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How to Offer Telemedicine and Maintain Health Savings Account (HSA) Eligibility

What is telemedicine?

Telemedicine services have grown in popularity. According to the National Center for Policy Analysis, telemedicine is the use of information technology for diagnosis, treatment, and monitoring of patients’ conditions. This new and trending service allows individuals to request remote appointments with physicians rather than having to visit with the doctor in person.

How do these programs work?

  • Telemedicine companies or services review, certify, and contract with physicians who will agree to be available to provide remote services.
  • Visits are conducted via phone or video and doctors can review records, treat, and prescribe medications (with some restrictions).
  • An additional co-payment may be charged at the time of service, depending on how the program is designed.

Interaction with the Group Health Plans

Traditional health plans do not exclude or prohibit the use of these services. There are no charges to the plan for medical services and reimbursement for prescriptions are the same as any other prescription reimbursement under the plan. There are, however, consequences to using these programs in conjunction with a high deductible health plan (HDHP) that has a health savings account (HSA). It does not negatively impact the HDHP but may limit the ability to contribute to the HSA bank account.

Impact on Contributions to HSA Bank Accounts

Health savings accounts allow eligible employees to make pre-tax contributions to a bank account for the purpose of covering current or future out-of-pocket costs. To be eligible to contribute to an HSA bank account, the individual:

  • Must be enrolled in a qualified high deductible health plan (HDHP)
  • Cannot be covered under any other health plan that provides coverage for any benefit that is covered under the HDHP

EXCEPTIONS: (1) Telemedicine services that are offered by the insurance carrier and are embedded within the coverage for the HDHP, i.e. telemedicine services are reimbursed after the deductible is met. (2) Permitted insurance/coverage, preventive care and screening, or other limited benefits are not considered “other health plans”. Permitted insurance is any insurance if substantially all of the coverage it provides relates to a specified disease or illness (e.g., cancer insurance); or is a fixed payment of a period of hospitalization.

Since telemedicine provides services for many diseases and illnesses, it is not exclusively preventive care or screening and is not a fixed payment for hospitalization services, it does not satisfy any of the exceptions above.

Therefore, it constitutes “other health coverage” and its use will prevent any further contributions to the HSA bank account. It is, then, disqualifying coverage if the employer pays a portion of the cost of a telemedicine consultation or the participant pays less than fair market value for access to the consultation, before meeting the HDHP deductible.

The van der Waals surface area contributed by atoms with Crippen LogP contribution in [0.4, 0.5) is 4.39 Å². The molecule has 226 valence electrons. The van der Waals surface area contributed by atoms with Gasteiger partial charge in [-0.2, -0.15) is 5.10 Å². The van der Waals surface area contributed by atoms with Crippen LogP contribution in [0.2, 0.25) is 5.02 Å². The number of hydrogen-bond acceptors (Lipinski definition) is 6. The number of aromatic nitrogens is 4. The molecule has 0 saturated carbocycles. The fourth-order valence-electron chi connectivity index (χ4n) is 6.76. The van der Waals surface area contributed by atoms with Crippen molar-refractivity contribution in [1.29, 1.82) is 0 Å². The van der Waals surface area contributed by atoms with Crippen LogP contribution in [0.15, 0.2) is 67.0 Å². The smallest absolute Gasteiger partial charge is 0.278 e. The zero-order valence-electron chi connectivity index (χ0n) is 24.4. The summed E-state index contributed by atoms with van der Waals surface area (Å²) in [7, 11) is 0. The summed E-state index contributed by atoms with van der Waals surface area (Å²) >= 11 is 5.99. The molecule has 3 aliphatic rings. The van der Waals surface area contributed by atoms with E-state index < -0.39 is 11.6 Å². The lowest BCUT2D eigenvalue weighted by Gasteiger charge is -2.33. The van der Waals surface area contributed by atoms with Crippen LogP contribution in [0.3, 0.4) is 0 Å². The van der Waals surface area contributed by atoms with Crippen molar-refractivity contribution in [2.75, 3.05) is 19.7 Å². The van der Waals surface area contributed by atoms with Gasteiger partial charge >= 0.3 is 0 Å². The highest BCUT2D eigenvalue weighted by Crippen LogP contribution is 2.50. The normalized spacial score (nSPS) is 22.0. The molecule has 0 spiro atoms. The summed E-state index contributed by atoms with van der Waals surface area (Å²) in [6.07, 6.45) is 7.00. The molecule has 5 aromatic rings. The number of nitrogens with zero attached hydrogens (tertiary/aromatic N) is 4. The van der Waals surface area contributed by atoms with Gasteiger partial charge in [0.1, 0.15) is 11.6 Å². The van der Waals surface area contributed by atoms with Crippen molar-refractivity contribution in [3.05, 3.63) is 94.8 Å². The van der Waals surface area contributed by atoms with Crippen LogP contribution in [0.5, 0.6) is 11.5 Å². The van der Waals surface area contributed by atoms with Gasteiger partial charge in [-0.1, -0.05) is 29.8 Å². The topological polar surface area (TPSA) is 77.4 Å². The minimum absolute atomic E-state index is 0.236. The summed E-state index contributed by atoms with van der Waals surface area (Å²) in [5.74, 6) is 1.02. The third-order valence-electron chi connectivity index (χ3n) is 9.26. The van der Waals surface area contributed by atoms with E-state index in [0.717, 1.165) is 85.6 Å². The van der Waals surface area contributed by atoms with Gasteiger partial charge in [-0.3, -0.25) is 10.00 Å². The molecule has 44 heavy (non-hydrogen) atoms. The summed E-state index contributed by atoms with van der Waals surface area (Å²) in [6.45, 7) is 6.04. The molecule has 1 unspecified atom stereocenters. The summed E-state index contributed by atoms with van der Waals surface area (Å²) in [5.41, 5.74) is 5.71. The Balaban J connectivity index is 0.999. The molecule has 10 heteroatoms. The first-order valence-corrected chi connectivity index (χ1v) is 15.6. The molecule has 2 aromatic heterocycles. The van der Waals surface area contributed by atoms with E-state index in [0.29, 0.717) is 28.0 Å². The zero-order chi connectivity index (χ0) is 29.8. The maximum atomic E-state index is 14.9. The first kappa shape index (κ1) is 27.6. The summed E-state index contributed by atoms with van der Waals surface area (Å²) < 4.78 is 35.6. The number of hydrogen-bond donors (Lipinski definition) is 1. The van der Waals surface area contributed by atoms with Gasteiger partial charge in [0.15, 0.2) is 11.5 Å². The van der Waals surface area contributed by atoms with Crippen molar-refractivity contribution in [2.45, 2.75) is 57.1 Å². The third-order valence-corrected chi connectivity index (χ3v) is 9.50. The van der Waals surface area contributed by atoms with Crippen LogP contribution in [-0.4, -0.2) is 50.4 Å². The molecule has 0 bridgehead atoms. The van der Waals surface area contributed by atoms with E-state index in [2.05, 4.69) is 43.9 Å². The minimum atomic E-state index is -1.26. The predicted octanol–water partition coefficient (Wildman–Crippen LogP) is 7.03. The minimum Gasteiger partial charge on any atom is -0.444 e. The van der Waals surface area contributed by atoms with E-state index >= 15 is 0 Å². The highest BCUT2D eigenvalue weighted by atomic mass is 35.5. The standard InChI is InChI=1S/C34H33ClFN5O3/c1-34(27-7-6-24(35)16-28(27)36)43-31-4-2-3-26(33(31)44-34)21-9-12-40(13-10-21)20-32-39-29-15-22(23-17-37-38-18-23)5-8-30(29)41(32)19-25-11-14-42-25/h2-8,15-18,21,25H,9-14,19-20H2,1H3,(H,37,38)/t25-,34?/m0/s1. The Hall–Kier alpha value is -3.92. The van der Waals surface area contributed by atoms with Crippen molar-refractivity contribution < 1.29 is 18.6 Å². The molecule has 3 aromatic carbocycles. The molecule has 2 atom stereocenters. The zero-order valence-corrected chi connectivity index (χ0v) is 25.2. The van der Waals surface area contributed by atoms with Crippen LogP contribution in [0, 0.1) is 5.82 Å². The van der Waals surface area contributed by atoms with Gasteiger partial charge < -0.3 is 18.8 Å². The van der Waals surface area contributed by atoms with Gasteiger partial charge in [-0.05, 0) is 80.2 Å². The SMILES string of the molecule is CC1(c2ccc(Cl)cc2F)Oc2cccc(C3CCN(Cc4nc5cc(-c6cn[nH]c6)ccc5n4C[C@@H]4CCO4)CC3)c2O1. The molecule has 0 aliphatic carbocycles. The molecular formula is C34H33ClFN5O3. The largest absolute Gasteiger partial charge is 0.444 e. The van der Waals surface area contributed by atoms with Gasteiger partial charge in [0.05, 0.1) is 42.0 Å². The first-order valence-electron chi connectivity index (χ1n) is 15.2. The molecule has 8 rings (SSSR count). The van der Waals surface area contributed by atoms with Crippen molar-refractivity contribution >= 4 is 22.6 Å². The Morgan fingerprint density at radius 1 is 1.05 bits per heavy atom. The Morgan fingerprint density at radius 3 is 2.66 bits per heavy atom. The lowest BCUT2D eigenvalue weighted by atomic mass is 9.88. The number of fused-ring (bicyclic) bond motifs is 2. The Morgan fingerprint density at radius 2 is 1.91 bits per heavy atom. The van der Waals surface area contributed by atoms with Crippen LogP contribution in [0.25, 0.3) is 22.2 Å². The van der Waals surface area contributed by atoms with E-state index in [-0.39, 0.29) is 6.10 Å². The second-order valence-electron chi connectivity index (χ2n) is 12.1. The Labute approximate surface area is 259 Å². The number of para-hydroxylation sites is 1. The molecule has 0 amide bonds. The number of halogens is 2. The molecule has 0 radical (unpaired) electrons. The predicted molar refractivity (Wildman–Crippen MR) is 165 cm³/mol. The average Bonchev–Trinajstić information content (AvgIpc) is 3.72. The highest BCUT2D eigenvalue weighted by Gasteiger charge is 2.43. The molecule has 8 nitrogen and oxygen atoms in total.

Things Employers Should Prepare for When Offering a Telemedicine Program:

  • Clearly communicate to employees enrolled in an HDHP that use of the telemedicine benefit will prohibit contributions to the HSA bank account
  • Include telemedicine program in any COBRA offer of coverage
  • If offering benefits through a cafeteria plan, offer telemedicine contributions as pre-tax elections
  • Prepare and file a Form 5500 for any telemedicine plan with 100 or more participants - due no later than seven months following the plan year

For Employers Currently Offering Telemedicine Alongside an HDHP with an HSA Bank Account:

  • Discontinue the offer of telemedicine services to those enrolling in the HDHP and who have or will have, an HSA bank account, until the time that any new regulatory guidance is rendered
  • For your records: Use this notice to document your notification of this development and document any resulting change in policy and procedure with regards to offering a telemedicine program

Benefits of Telemedicine Programs:

As consumers become more accustomed to remote medical treatment, the health industry anticipates resulting benefits to include:

  • ability to obtain treatment quicker;
  • no wait times or limited wait times;
  • lower cost per service than a medical office visit, urgent care, or emergency room;
  • more convenient treatment venues for those that have difficulty ambulating or traveling to appointments; and
  • ease and expediency of services to patients needing frequent monitoring.

DOWNLOAD THE INFOBRIEF: The Effect of Telemedicine Services on HSA Plans